There are two kinds of people: those who love Michael Chabon, and those who haven’t read him yet. He is not just the King of CPOM – though he is definitely that, his first two novels being The Mysteries of Pittsburgh and Wonder Boys – he is this generation’s ambassador from Pittsburgh to the wider literary and cultural world. In his stories set in Pittsburgh (and most of his stories actually aren’t), the city plays a character role, with its personality very much intact. That is a difficult proposition for an author who wishes to make the setting of the story part of the story itself – at least without resorting to caricature, as in “Sex and the City” or LA Confidential.
Even when Chabon’s books aren’t set in the city of Pittsburgh, its influence runs like a river through his work. He wryly refers again and again to the “character” of Eli Drinkwater, the fictional late Pirates catcher who was tragically killed in a car wreck on Mt. Nebo Road. More than any direct reference, though, is the daring and unconventional personality of his work, in which I see the unmistakable stamp of a Pittsburgh worldview. Chabon is devoted to plot, eschewing the post-modern sensibility which holds that good literature is somehow opposed to a “good story.” He is playful with theme and genre – exploring the lifesaving power of baseball, and unafraid of annoying critics with detective stories, horror, and comics. He is funny, self-referential, and in a way, artless.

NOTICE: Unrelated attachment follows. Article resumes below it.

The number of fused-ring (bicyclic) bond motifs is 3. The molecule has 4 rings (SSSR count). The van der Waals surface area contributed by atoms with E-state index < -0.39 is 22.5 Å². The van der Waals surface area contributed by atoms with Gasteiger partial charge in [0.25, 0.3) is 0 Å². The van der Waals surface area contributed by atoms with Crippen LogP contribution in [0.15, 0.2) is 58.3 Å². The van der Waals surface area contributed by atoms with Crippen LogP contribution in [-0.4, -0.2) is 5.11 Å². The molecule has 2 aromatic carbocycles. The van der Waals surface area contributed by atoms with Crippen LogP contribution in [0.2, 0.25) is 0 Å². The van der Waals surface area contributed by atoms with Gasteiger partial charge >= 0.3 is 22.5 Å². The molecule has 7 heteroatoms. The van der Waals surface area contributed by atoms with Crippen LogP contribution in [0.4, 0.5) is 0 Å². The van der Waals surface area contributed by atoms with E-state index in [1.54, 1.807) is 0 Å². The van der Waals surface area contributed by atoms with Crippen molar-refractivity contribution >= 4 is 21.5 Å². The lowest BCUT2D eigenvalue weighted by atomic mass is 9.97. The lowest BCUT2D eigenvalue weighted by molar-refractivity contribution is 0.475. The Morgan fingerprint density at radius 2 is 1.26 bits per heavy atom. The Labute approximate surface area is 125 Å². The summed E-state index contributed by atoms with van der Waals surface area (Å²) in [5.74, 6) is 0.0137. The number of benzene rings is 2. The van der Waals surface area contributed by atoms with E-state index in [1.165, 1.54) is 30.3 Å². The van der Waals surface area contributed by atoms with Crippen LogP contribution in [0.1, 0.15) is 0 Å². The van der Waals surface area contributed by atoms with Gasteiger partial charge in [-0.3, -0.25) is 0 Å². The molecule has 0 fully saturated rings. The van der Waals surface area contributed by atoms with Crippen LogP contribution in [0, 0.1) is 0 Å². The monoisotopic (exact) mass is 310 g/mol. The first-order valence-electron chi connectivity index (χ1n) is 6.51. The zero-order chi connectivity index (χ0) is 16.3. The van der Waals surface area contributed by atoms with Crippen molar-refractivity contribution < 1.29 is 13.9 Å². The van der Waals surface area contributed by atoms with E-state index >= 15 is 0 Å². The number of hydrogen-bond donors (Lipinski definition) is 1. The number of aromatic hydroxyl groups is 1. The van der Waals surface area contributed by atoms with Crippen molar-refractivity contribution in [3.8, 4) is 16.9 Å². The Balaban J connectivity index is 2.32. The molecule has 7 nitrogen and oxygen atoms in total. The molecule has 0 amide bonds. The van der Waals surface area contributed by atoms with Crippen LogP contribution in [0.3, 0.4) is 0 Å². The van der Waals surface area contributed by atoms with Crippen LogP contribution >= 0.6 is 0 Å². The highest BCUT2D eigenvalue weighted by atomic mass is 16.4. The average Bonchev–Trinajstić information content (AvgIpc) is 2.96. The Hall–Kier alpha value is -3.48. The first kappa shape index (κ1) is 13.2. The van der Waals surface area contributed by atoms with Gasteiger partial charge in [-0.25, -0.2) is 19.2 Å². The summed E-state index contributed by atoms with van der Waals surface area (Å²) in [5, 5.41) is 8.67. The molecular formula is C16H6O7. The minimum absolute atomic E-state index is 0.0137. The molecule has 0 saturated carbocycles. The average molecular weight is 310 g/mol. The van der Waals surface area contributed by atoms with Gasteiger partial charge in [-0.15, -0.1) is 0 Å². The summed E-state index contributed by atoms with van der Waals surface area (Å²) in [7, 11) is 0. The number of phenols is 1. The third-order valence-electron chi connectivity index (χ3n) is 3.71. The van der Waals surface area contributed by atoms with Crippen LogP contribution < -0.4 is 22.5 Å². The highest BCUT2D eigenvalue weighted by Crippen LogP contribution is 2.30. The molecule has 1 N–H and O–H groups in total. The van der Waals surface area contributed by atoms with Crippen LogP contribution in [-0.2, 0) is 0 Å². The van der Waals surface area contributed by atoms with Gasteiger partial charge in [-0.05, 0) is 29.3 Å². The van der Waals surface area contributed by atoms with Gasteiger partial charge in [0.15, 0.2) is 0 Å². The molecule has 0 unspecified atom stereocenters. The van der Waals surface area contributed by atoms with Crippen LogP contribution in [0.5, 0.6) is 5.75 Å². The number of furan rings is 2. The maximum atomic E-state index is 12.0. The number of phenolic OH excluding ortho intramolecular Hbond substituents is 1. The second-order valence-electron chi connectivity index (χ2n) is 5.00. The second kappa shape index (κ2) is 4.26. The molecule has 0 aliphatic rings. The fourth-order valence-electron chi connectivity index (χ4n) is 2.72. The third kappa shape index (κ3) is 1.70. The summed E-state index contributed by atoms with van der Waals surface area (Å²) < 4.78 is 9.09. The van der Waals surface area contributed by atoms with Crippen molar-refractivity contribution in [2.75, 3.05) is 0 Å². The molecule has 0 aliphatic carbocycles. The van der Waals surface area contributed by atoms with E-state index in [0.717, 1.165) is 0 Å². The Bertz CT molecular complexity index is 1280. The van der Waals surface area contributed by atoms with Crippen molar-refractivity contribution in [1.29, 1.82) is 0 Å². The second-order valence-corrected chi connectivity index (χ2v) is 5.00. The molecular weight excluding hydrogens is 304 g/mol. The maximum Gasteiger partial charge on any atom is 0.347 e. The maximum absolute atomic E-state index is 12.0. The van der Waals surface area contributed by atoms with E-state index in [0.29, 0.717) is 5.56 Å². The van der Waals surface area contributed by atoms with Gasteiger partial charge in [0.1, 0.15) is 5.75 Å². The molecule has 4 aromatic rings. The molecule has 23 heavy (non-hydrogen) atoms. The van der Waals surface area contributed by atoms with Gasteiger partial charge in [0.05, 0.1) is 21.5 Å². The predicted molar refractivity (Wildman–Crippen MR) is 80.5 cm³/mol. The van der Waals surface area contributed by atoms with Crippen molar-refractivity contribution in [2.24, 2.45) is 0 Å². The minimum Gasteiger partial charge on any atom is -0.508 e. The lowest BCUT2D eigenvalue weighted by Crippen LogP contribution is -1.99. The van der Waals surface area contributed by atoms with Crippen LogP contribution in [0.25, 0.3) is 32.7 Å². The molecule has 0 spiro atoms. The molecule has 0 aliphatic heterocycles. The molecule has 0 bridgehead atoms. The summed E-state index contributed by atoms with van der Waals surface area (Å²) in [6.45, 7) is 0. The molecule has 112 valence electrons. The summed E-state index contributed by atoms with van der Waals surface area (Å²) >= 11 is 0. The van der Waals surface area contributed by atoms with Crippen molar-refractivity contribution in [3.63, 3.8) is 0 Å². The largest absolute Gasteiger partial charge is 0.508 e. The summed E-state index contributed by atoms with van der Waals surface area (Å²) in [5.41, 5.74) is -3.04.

Perhaps any city would love to see those unique qualities as shaped by its influence, but I think this column Chabon wrote for the Post-Gazette last spring makes clear his connection to the city. He refers to Pittsburgh as his hometown (though he was born in D.C.), but that’s not what seals the deal. It’s the connecting lines he draws from Pittsburgh to everything else. Reading about Jackie Robinson brings Roberto Clemente to his mind; being in the City of Bridges leads him to the realization that we live in a “Nation of Bridges.” Pittsburgh is in this man’s heart; hear his love:
It’s in those bridges that the hope and the greatness of Pittsburgh lie. Though they were built to serve the needs of commerce and industry, other fundamental human needs — for communication, for connection, for free passage through the world — also drove their construction. As with courage, a beautifully engineered bridge such as Pittsburgh’s Smithfield Street Bridge can be defined as grace under pressure, reconciling distances and bearing heavy loads with elegance and steel. Pittsburghers live in their neighborhoods, but they rely on the bridges they have built to teach them how to live together in their city, through a transfer of shared humanity, a mutual reaching toward the opposite shore.
In a deeply personal way, I identify with Michael Chabon. He was not born in Pittsburgh, nor does he live there now, but its soul informs his life and work. Perhaps one day he’ll come home too.
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